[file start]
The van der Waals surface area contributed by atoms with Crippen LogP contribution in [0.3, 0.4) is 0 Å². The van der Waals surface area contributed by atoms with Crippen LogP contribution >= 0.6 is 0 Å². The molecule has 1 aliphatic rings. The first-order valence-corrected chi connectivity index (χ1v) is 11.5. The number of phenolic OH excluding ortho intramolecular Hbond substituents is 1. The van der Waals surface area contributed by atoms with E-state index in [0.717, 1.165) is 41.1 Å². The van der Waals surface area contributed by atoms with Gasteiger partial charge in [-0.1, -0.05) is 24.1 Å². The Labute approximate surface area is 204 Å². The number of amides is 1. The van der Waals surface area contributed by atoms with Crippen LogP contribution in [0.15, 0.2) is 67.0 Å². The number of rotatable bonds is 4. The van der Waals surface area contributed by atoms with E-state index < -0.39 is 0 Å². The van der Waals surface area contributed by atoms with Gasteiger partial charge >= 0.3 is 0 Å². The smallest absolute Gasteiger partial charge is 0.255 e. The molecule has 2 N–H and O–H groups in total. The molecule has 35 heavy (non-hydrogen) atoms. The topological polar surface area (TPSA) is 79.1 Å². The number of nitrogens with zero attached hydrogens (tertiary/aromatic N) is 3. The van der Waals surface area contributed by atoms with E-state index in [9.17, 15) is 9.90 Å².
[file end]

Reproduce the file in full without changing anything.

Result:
The van der Waals surface area contributed by atoms with Crippen LogP contribution in [0.3, 0.4) is 0 Å². The van der Waals surface area contributed by atoms with Crippen LogP contribution >= 0.6 is 0 Å². The molecule has 1 aliphatic rings. The first-order valence-corrected chi connectivity index (χ1v) is 11.5. The number of phenolic OH excluding ortho intramolecular Hbond substituents is 1. The van der Waals surface area contributed by atoms with E-state index in [0.717, 1.165) is 41.1 Å². The van der Waals surface area contributed by atoms with Gasteiger partial charge in [-0.1, -0.05) is 24.1 Å². The Labute approximate surface area is 204 Å². The number of amides is 1. The van der Waals surface area contributed by atoms with Crippen LogP contribution in [0.15, 0.2) is 67.0 Å². The number of rotatable bonds is 4. The van der Waals surface area contributed by atoms with E-state index < -0.39 is 0 Å². The van der Waals surface area contributed by atoms with Gasteiger partial charge >= 0.3 is 0 Å². The smallest absolute Gasteiger partial charge is 0.255 e. The molecule has 2 N–H and O–H groups in total. The molecule has 35 heavy (non-hydrogen) atoms. The topological polar surface area (TPSA) is 79.1 Å². The number of nitrogens with zero attached hydrogens (tertiary/aromatic N) is 3. The van der Waals surface area contributed by atoms with E-state index in [9.17, 15) is 9.90 Å².